The History of Del Norte

Del Norte: What was…What could have been…And what it is!

The town of Del Norte was formed in 1871. According to J. Cary French’s diary, he and a few friends plotted the town on the sage land plain where the Rio Grande del Norte issued from the Mountains. The town fathers used a mariner’s compass brought from Scotland to assist them. Del Norte was officially named on Monday, October 23, 1871 after supper and a meeting in J.Cary French’s room.

From that point on, the strategically placed town served as a supply base and a jumping off place for the freighters and miners coming from the Midwestern states, the Atlantic seaboard, as well as Northern Europe, England, Scotland, and Germany. Freight wagons lined up on Grand Avenue for a mile waiting to embark on their journey to make their fortune.

Del Norte became an exciting, busy, hard-working boom town. Aside from being the base for freighters coming and going, it became a major stopping point to load up on supplies and do their banking and business transactions. Stately businesses and houses were built on Grande Avenue during its prosperous years. Locally quarried stone, brick, and adobe buildings still stand today.

If the walls could talk, the buildings would relate tales of a boom town that had white picket fences and wide tree lined streets. The San Juan Prospector, the local newspaper, also talks of the saloons, dance halls, and even the red light house. Like any old west boom town, it had its share of murders, stage robberies, jail escapes and lynchings. One of the most notorious cases during the 1880’s was that of Billy Leroy. Coming to Colorado from Ohio, Arthur Pond (alias Billy Leroy), had a short lived career as an outlaw. He terrorized stage coaches throughout southern Colorado, but met his demise when the Del Norte sheriff
cornered him 11 miles east of Lake City. Determined to bring him to trial, Sheriff Armstrong snuck into town with his prisoner only to have a lynch mob take Billy Leroy and his brother and string them up to a cottonwood tree near the old Barlow Sanderson Stage Station. The next day, they propped the two outlaws up against the jail with the rope still wrapped around their necks.

During Del Norte’s boom years, the population swelled to around 10,000 people. The town boasted an opera house, movie theater, library, and other cultural establishments. However, by a quirk of fate, there were several events that would have altered Del Norte forever. In 1883, George Darby established the Presbyterian College of the Southwest. It was complete with a church, college, and a dormitory. It even had farmlands to support it. The small college also built an elaborate dome observatory on the rock summit of Mt. Lookout. It was reported to have the only telescope west of the Mississippi. Had it not burned in 1893 and eventually moved to Denver, would Del Norte be a college town?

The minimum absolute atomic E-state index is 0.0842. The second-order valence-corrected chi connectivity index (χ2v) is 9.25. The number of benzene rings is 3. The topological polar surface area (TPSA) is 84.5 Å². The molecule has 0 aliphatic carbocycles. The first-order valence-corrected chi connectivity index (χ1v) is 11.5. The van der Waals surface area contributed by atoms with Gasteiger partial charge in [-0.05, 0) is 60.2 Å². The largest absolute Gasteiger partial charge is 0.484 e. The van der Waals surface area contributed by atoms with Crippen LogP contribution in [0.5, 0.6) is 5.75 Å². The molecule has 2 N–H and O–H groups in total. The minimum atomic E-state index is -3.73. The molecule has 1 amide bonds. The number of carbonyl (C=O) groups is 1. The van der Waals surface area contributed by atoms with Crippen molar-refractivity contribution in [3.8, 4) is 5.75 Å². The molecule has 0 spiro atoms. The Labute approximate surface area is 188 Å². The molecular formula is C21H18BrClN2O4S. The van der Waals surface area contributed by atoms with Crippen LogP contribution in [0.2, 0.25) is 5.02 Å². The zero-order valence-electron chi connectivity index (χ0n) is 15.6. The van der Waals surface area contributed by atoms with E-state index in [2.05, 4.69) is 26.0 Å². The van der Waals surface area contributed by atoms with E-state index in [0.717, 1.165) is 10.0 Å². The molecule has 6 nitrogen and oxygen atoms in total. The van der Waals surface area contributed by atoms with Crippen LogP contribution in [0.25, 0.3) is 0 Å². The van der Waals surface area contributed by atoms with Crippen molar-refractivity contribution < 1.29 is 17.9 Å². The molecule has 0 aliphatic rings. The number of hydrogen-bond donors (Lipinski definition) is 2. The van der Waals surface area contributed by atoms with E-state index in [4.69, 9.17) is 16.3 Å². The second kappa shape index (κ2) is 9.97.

The William Bingel family came to Colorado from Germany at the same time Adolph Coors and the Budweiser families arrived. He and a colony of Germans moved to the valley and built a brewery on San Francisco Creek. If it had not been for a tragic accident at the brewery that killed Bingel and then his son, would Del Norte be as famous as Golden and its famous brew?

Lastly, during the boom years, there was a push to make Del Norte the state capitol of the “State of San Juan. ” Having failed by one vote, what would Del Norte look like if it were the state capitol?

Despite the boom being long gone, Del Norte has endured. With remnants of the past still remaining, Del Norte is a beautiful and peaceful little town. Every evening, you see people walking or riding bikes in the safety of their neighborhoods and town. People wave and children’s laughs can be heard up and down the streets. Del Norte is home to a wonderful group of people. Our ancestors would be proud.

History by Murry Polk